Blue Skies

Music Review

13 Jun 2014
Blue Skies
Formats also available: CD, FLAC DL

InDuologue is a young Greek duo Alexandra Lerta and Vasilis Stefanopoulos’s voice and double bass jazz project. When I heard this music for the very first time it reminded me Sheila Jordan’s projects with her long term bass partners Harvie Swartz and Cameron Brown. Or the one off simply titled Sheila, with Arild Andersen in 1975 when it all started. Later on I learned that she was their inspiration, so the smile she added under my post made sense. The concept is not new, but only a few have really managed to perfect it. The reason for that is simple, it is not about two musicians together. This kind of interaction requires a special, very intimate relationship and that particular blend of personalities just doesn't happen too often. Except Alexandra’s muse Sheila, whom I love deeply, my only another favourites are Nancy King’s recordings with Glen Moore from early nineties and Caecilie Norby’s with her husband Lars Danielsson, the great bassist himself.

Since then only a couple of young pretenders have managed to turn my head, like Larry Bjornson with Jessie Brown or Adam Oscar Storey and Kristen Haynes. And now Alexandra and Vasilis. All this happened over the last three years so it looks like we have an Impending Bloom, to paraphrase one of my most beloved titles. After this extended introduction you’re probably wondering what this music is like. Long story short: brilliant, just that. But it is so fantastic that it deserves further explanation. The way the duo works indicates clearly that they belong to Jordan’s school. But what they do is strictly their own. What always concerns me is the choice of lyrics. They are purely about sensitivity; how the artist identifies herself, what she wants to say, to whom she refers her reflection. And consequently to whom they are addressed.  It is a kind of personal PR or personality portrait. It becomes even more significant when it comes to the bass/voice duet or acapella. The song selection varies from jazz milestones to Irving Berlin’s title track, through Tum Drum Blues by Oscar Brown Jr, the man who put the words to Davis’ All Blues. We have Mort Dixon’s Bye Bye Blackbird, probably the most personal and important song in Sheila’s repertoire and to me Alexandra’s beautiful tribute to her. Nat King Cole’s Calypso Blues and Rogers and Hart’s My Funny Valentine, who doesn’t know those? As more modest examples we have Mark Knopffler’s Why Worry, a very original Dire Straights tune, Tierney Sutton’s Joy Spring written to Clifford Brown’s music and Jimmy Webb’s The Moon’s a Harsh Mistress. And most important I believe, Alexandra’s own poems and lyrics sung in open tuning.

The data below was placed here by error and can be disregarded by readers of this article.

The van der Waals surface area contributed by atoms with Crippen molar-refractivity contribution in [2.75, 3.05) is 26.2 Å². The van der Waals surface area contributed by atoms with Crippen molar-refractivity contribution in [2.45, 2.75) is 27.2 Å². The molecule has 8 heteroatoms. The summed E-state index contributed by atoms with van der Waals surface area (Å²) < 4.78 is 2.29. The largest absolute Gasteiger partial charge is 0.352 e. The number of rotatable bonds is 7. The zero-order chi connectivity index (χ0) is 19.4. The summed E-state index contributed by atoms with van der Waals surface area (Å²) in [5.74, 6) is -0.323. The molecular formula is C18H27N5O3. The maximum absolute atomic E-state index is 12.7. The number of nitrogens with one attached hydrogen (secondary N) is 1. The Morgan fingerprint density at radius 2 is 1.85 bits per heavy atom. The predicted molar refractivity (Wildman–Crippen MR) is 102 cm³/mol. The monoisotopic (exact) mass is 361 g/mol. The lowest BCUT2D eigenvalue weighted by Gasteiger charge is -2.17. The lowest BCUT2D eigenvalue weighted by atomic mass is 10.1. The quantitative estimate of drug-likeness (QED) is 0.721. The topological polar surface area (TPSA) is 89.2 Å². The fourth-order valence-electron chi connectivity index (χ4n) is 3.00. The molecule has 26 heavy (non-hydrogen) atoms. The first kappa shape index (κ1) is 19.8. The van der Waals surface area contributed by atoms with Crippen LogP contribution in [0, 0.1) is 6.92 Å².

The first is a dialogue in which her poem Lovejoy is used as a counterpoint to lyrics grouped under title Little Suede Shoes/Day by Day. This is a very touching contemporary response to songs from the past which are also true and do nothing but describe eternal longings and desires. Following another original song Tin Tin Deo continues to communicate with the listener on the very intimate edge, showing clearly how talented a songwriter/poet she is herself, not just a great and sensual interpreter. Give this album a serious listen, it is definitely going to be one of the best things that happen in music this year. As to Vasilis I apologise I didn’t have enough space to talk about his mastery and focus on the project and the voice, but he is the bassist, so I am sure he understands that. He also is an excellent player, in the same league as his predecessors and colleagues that are mentioned above.

Greg Drygala